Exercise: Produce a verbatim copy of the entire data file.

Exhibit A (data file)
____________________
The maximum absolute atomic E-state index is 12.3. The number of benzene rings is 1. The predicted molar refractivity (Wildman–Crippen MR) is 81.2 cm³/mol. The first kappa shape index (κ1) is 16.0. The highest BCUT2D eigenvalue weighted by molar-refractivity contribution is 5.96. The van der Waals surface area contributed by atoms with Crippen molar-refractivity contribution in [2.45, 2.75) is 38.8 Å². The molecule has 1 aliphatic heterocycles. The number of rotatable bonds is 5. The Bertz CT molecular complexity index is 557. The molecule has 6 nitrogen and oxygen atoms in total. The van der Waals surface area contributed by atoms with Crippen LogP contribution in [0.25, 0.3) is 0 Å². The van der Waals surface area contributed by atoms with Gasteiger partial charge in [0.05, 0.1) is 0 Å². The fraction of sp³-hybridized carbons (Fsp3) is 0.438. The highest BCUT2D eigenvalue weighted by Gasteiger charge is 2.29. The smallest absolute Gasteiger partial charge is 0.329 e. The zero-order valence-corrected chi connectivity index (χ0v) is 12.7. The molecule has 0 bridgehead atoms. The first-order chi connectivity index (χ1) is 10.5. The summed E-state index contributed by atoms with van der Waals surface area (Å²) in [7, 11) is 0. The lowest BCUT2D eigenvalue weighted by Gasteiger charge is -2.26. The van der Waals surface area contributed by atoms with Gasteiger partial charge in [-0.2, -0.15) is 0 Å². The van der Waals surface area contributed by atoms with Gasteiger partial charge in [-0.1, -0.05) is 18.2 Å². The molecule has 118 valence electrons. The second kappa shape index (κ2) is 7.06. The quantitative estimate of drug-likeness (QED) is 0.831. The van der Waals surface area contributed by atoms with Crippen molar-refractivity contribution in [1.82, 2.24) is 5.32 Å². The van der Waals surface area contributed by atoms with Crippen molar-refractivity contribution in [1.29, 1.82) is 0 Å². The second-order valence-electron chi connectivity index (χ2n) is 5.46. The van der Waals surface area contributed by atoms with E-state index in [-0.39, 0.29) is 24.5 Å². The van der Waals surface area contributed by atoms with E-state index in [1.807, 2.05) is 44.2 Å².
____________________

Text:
The maximum absolute atomic E-state index is 12.3. The number of benzene rings is 1. The predicted molar refractivity (Wildman–Crippen MR) is 81.2 cm³/mol. The first kappa shape index (κ1) is 16.0. The highest BCUT2D eigenvalue weighted by molar-refractivity contribution is 5.96. The van der Waals surface area contributed by atoms with Crippen molar-refractivity contribution in [2.45, 2.75) is 38.8 Å². The molecule has 1 aliphatic heterocycles. The number of rotatable bonds is 5. The Bertz CT molecular complexity index is 557. The molecule has 6 nitrogen and oxygen atoms in total. The van der Waals surface area contributed by atoms with Crippen LogP contribution in [0.25, 0.3) is 0 Å². The van der Waals surface area contributed by atoms with Gasteiger partial charge in [0.05, 0.1) is 0 Å². The fraction of sp³-hybridized carbons (Fsp3) is 0.438. The highest BCUT2D eigenvalue weighted by Gasteiger charge is 2.29. The smallest absolute Gasteiger partial charge is 0.329 e. The zero-order valence-corrected chi connectivity index (χ0v) is 12.7. The molecule has 0 bridgehead atoms. The first-order chi connectivity index (χ1) is 10.5. The summed E-state index contributed by atoms with van der Waals surface area (Å²) in [7, 11) is 0. The lowest BCUT2D eigenvalue weighted by Gasteiger charge is -2.26. The van der Waals surface area contributed by atoms with Gasteiger partial charge in [-0.2, -0.15) is 0 Å². The van der Waals surface area contributed by atoms with Gasteiger partial charge in [-0.1, -0.05) is 18.2 Å². The molecule has 118 valence electrons. The second kappa shape index (κ2) is 7.06. The quantitative estimate of drug-likeness (QED) is 0.831. The van der Waals surface area contributed by atoms with Crippen molar-refractivity contribution in [1.82, 2.24) is 5.32 Å². The van der Waals surface area contributed by atoms with Crippen molar-refractivity contribution in [1.29, 1.82) is 0 Å². The second-order valence-electron chi connectivity index (χ2n) is 5.46. The van der Waals surface area contributed by atoms with E-state index in [-0.39, 0.29) is 24.5 Å². The van der Waals surface area contributed by atoms with E-state index in [1.807, 2.05) is 44.2 Å².